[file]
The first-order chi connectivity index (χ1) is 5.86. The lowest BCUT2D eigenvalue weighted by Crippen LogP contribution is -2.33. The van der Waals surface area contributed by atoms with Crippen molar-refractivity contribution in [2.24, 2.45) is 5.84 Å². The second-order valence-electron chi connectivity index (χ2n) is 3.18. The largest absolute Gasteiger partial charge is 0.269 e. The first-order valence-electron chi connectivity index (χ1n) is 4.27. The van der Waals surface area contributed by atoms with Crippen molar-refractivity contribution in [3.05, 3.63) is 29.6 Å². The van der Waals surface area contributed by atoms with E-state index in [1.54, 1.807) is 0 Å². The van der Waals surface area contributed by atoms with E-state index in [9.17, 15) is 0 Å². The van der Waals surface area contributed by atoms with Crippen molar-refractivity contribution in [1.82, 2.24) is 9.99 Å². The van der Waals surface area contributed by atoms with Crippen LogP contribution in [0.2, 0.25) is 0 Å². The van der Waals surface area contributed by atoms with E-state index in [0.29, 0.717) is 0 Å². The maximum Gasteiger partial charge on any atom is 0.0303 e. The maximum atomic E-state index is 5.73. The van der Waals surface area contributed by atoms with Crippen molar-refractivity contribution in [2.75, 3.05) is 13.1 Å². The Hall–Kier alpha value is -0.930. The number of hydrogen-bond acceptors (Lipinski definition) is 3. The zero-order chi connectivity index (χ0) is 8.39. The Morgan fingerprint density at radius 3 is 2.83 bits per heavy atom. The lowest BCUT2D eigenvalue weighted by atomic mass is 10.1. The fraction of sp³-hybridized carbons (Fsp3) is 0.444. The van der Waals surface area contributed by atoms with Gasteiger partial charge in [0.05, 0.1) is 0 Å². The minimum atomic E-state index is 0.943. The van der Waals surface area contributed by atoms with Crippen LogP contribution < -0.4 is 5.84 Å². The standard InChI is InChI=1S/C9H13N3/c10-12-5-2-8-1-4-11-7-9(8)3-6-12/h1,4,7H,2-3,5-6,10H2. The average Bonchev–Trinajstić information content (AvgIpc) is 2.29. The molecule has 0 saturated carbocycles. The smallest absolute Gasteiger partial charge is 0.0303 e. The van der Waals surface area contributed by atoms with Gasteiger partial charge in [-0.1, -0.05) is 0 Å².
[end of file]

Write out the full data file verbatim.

The first-order chi connectivity index (χ1) is 5.86. The lowest BCUT2D eigenvalue weighted by Crippen LogP contribution is -2.33. The van der Waals surface area contributed by atoms with Crippen molar-refractivity contribution in [2.24, 2.45) is 5.84 Å². The second-order valence-electron chi connectivity index (χ2n) is 3.18. The largest absolute Gasteiger partial charge is 0.269 e. The first-order valence-electron chi connectivity index (χ1n) is 4.27. The van der Waals surface area contributed by atoms with Crippen molar-refractivity contribution in [3.05, 3.63) is 29.6 Å². The van der Waals surface area contributed by atoms with E-state index in [1.54, 1.807) is 0 Å². The van der Waals surface area contributed by atoms with E-state index in [9.17, 15) is 0 Å². The van der Waals surface area contributed by atoms with Crippen molar-refractivity contribution in [1.82, 2.24) is 9.99 Å². The van der Waals surface area contributed by atoms with Crippen LogP contribution in [0.2, 0.25) is 0 Å². The van der Waals surface area contributed by atoms with E-state index in [0.29, 0.717) is 0 Å². The maximum Gasteiger partial charge on any atom is 0.0303 e. The maximum atomic E-state index is 5.73. The van der Waals surface area contributed by atoms with Crippen molar-refractivity contribution in [2.75, 3.05) is 13.1 Å². The Hall–Kier alpha value is -0.930. The number of hydrogen-bond acceptors (Lipinski definition) is 3. The zero-order chi connectivity index (χ0) is 8.39. The Morgan fingerprint density at radius 3 is 2.83 bits per heavy atom. The lowest BCUT2D eigenvalue weighted by atomic mass is 10.1. The fraction of sp³-hybridized carbons (Fsp3) is 0.444. The van der Waals surface area contributed by atoms with Gasteiger partial charge in [0.05, 0.1) is 0 Å². The minimum atomic E-state index is 0.943. The van der Waals surface area contributed by atoms with Crippen LogP contribution < -0.4 is 5.84 Å². The standard InChI is InChI=1S/C9H13N3/c10-12-5-2-8-1-4-11-7-9(8)3-6-12/h1,4,7H,2-3,5-6,10H2. The average Bonchev–Trinajstić information content (AvgIpc) is 2.29. The molecule has 0 saturated carbocycles. The smallest absolute Gasteiger partial charge is 0.0303 e. The van der Waals surface area contributed by atoms with Gasteiger partial charge in [-0.1, -0.05) is 0 Å².